Offline rolnor

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Re: Substitution vs addition with Grignard reagents
« Reply #9 on: June 21, 2021, 03:22:31 AM »
You say that the first step with Grignard is addition/elimination, is this possible with acid chlorides as well? I agree that the main question from the beginning was comparison between aldehyde/ester reactivity and thats not difficult but I think there are other questions also. I already covered the use of cuprates+acyl chlorides (see above).

Offline OrganicH2O

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Re: Substitution vs addition with Grignard reagents
« Reply #10 on: June 21, 2021, 04:03:58 PM »
Acid chloride + grignard would have the same mechanism as ester + grignard, I always assumed. I don't know the specific evidence for it. It's just how I've always seen it written. The only difference would be in the practical outcome, and how it should be easier (but not always possible) to stop at substitution product. If the original poster is still reading, that is definitely how it would be expected in an introductory class. Any further discussion is WAY beyond the scope of anything the original poster needs to know.

What alternative mechanism were you proposing? Sn2? Sn2 seems very wrong, but I can only think of theoretical reasons and not experimental evidence. Single electron transfer? I'm not very well versed in SET mechanisms, but I just googled and reminded myself that aromatic ketones undergo additions with grignards via this mechanism: https://pubs.acs.org/doi/abs/10.1021/ja00406a070 . I don't know if acid derivatives also commonly do SET mechanisms.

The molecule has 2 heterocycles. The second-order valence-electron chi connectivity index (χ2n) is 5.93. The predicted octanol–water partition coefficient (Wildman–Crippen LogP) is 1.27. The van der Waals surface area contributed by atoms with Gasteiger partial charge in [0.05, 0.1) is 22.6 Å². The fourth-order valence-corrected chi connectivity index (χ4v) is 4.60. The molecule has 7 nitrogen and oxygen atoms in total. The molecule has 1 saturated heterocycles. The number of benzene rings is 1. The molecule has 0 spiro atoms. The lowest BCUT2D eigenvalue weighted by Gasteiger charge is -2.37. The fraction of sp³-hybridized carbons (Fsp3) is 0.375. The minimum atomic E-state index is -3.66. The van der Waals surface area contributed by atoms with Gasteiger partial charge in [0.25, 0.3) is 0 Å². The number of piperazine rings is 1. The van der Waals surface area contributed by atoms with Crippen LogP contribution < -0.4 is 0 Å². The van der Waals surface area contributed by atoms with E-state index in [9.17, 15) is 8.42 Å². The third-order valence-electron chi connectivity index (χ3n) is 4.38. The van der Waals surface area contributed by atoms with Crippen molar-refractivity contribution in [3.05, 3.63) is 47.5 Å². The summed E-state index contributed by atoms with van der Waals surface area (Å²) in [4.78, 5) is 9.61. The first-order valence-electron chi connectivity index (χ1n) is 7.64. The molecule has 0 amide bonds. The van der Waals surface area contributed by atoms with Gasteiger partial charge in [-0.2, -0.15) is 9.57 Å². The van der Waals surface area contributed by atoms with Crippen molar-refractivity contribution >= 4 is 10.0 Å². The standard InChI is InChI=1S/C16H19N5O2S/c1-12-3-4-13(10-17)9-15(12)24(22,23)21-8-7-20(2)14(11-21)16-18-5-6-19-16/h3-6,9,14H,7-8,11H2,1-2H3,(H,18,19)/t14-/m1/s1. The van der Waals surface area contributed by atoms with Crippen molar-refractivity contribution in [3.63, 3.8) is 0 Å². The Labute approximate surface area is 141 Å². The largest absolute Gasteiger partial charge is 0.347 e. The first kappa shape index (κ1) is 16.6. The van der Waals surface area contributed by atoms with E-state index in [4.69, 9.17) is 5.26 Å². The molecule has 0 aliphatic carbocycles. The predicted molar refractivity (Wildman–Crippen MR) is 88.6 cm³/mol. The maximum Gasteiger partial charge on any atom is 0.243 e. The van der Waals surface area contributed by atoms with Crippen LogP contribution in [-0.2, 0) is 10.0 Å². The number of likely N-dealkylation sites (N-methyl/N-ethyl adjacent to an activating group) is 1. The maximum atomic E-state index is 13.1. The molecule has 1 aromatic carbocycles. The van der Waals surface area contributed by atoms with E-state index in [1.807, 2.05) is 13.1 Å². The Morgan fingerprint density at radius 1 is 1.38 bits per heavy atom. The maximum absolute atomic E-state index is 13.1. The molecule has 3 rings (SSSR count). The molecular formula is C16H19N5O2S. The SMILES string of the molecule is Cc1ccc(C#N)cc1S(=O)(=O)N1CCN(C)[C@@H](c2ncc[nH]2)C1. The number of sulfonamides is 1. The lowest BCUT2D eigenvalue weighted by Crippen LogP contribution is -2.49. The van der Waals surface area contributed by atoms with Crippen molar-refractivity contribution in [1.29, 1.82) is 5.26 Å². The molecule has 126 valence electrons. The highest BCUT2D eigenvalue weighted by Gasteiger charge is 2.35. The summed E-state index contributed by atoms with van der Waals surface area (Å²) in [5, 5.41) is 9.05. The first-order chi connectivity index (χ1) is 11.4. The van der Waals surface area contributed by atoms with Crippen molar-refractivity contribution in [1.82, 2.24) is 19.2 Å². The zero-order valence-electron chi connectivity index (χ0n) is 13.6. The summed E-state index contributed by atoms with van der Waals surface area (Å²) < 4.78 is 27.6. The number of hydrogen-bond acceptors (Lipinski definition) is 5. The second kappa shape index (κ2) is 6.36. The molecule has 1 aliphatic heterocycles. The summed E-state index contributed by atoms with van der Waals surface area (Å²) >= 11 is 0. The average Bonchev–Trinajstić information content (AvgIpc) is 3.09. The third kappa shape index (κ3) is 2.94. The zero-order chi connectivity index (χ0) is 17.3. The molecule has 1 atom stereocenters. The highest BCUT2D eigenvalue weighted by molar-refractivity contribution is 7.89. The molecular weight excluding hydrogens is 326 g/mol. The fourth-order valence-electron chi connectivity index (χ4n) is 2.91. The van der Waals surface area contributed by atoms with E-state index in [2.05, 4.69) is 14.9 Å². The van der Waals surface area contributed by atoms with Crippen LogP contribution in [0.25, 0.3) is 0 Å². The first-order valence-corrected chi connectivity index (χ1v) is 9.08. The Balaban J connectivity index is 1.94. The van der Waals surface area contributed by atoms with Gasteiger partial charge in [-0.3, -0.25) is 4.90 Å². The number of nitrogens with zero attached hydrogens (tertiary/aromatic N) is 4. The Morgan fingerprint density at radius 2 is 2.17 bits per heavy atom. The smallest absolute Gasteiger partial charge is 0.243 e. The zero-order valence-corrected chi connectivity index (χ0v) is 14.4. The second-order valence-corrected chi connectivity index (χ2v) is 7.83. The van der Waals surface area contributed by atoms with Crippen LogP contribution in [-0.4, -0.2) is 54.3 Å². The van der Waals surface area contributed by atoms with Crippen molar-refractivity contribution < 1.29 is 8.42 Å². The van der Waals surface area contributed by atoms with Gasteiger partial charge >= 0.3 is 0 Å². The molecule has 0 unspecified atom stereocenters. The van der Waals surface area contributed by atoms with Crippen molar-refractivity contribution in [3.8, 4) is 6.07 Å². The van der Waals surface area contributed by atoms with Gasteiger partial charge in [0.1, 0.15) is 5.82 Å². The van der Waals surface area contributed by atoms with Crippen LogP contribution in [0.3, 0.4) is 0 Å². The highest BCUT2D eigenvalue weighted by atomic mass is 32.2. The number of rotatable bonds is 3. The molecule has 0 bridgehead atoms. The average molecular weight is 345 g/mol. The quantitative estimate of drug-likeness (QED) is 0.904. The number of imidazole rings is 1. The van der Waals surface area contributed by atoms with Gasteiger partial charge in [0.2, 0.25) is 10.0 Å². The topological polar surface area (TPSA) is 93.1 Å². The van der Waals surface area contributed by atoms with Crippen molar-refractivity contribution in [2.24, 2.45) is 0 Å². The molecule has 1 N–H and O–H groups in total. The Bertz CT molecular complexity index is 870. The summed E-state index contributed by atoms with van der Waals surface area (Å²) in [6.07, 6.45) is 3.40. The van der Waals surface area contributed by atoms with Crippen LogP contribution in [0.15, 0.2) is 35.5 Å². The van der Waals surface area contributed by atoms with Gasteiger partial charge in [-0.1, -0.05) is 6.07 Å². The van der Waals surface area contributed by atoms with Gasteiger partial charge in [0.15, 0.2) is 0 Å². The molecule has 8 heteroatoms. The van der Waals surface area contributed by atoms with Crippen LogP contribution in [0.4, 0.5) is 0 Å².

Edit: also, they agree with me here: https://www.organic-chemistry.org/namedreactions/grignard-reaction.shtm . It shows an abbreviated mechanism for acid chloride + grignard.
I have a Master's in organic chemistry and I am exposed to a LOT of different introductory organic chem classes in the course of my work, ranging from very basic to Harvard. I am here to refine my knowledge and consult with other organic chemistry nerds.

Offline rolnor

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Re: Substitution vs addition with Grignard reagents
« Reply #11 on: June 21, 2021, 10:56:24 PM »
I agree with you completely. It is Meter who discuss a difference in the reaction between aldehydes and ketones with Grignards vs acid chlorides and esters with Grignards. In all cases it is initially addition so there is no difference. Aldehydes and ketones  can not give substitution so thats the difference.

Offline Meter

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Re: Substitution vs addition with Grignard reagents
« Reply #12 on: June 22, 2021, 05:24:14 PM »
You could react a half equivalent of the Grignard reagent, you would then get a mixture of addition and substitution products. And my intuition tells me the addition product would be formed in excess (if the reagent is slowly added into a dilute reaction solution).